2019 was the year of two consequential free-trade agreements involving Latin American and Caribbean countries: USMCA and EU-Mercosur. How much of a positive impact these South-North agreements will have on especially countries in Latin America and the Caribbean, which have been languishing after the commodity boom, is yet to be seen. But they are likely to be more effectual than the South-South agreements that are in place in the region.
Humans have expressed their creativity through art since the world’s beginnings, and to many connoisseurs, viewing as many art treasures as possible is a must for any trip. If the thought of staying in art boutique hotels that showcase stirring first-rate artwork while catering to other requirements—such as sumptuous accommodations and delectable food and drink—thrills you, don’t miss our tour of inspiring art boutique hotels around the world.
Many commodities have watched their prices drop, but iron ore is one exception; its price has surged to levels not seen since 2014. The price of iron ore, the main ingredient of steel, is being propelled upward by the combination of growing shortage and intensifying demand. Devastating circumstances affecting the world’s top producers, Brazil and Australia, along with booming demand in China are mainly to blame for the supply shortfall.
President Jair Bolsonaro assumed Brazil’s highest political office on January 1, 2019. From mid-2016 to the end of 2018, a team of experts worked diligently to improve Brazil’s integration with the global economy in such areas as relations with international organizations, domestic framework for officially supported export credits and trade policy. Their initiatives provide the new administration with a strong path to prosperity through reduction of lingering barriers to international inclusion.
Infrastructure that is up to code is vitally important to sustaining a country’s economy, but even developed countries are falling behind in their infrastructure investment. Effective infrastructure investment needs to be a combined effort of governments, multilateral development banks and private investors, but it lags behind in its appeal to private investors. What measures can be taken to draw more private-sector financing into this crucial foundation of economic growth?
Latin America under Tightening Global Liquidity Conditions: Emerging Markets in a Changing Global Environment
With economic growth returning to the developed world, the end of years of quantitative easing and easy monetary policy is in view; inflation concerns are reviving, guaranteeing rising interest rates along with tightening liquidity. Emerging markets in Latin America are benefiting from higher commodity prices, and despite some political tensions are proving to be an increasingly attractive destination for investor funds.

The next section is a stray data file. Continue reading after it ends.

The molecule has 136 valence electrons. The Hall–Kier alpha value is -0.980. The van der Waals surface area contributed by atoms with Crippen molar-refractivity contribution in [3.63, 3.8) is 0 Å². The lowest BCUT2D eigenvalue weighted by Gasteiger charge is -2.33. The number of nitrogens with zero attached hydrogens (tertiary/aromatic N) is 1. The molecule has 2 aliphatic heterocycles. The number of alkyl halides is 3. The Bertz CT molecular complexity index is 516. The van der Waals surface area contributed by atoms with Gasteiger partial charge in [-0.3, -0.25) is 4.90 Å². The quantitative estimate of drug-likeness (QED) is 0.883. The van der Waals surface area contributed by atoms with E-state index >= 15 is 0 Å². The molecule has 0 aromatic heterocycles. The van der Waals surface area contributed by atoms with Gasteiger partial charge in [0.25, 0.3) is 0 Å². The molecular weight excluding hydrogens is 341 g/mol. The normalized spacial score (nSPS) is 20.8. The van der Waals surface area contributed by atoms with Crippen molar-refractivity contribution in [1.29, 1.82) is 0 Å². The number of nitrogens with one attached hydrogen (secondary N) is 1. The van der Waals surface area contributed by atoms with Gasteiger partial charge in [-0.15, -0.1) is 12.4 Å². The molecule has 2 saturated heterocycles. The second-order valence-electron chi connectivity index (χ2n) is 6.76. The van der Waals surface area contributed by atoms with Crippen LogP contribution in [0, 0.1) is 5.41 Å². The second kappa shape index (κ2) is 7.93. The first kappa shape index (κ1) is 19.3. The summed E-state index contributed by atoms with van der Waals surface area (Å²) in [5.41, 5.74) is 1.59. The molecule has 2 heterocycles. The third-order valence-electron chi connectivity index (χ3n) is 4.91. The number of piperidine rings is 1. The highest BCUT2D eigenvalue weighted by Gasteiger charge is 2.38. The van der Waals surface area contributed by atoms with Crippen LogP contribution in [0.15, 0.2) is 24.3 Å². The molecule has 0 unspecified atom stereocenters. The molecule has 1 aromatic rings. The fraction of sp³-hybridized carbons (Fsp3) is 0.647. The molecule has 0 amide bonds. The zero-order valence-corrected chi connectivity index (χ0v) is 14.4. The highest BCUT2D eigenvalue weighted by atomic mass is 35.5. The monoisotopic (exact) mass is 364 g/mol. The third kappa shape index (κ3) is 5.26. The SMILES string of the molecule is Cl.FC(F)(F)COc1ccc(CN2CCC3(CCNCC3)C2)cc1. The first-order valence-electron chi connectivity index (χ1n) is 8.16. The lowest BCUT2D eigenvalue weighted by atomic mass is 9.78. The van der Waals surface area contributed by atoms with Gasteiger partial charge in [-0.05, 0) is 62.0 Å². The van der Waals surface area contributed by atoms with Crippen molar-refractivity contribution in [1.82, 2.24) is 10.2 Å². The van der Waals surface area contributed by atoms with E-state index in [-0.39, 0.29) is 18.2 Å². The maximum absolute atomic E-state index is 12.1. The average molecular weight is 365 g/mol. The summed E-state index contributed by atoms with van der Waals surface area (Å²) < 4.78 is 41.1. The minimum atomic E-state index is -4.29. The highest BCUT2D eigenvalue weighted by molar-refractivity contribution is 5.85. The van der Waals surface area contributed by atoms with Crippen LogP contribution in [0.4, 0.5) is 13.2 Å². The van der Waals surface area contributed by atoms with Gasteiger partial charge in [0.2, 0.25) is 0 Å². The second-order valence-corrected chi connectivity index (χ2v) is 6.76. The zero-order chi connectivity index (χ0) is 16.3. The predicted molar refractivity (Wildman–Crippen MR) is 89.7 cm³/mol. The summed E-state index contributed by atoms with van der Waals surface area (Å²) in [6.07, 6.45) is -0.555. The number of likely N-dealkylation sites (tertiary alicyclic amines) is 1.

Monetary Policy Dilemma in Latin America and the Caribbean: To Raise or Not to Raise Policy Interest Rates
As economic conditions return to “normal” in the industrial world, policy interest rates will inevitably rise from zero to “normal”—but not necessarily in Latin America and the Caribbean. Central banks in LAC will need to tailor their monetary-policy decisions to tackle the three-pronged challenge of currency depreciation, higher inflation and deceleration in economic activity, as capital flies away from emerging markets.
Brazil’s economy is emerging from a difficult few years—but when analysing its prospects, a positive, long-term view is warranted, based on the country’s important position in world trade. With a little help from its friends and its own internal enterprise, this major South American economy, the world’s ninth largest by nominal GDP, has every reason to expect a triumphant comeback.
In the midst of the political and economic turmoil that has plagued Brazil in recent times, there is one financial sector that appears to have particularly strong credentials for buoyant growth over the coming years.
It’s safe to say that the Brazilian government has had a trust problem in recent years, and that this disconnect from approved practices has detrimentally affected its once vigorous economy. The IMF, in its recent Fiscal Transparency Evaluation for Brazil, took a close look at the areas in which the South American titan is succeeding and failing to live up to fiscal-transparency expectations.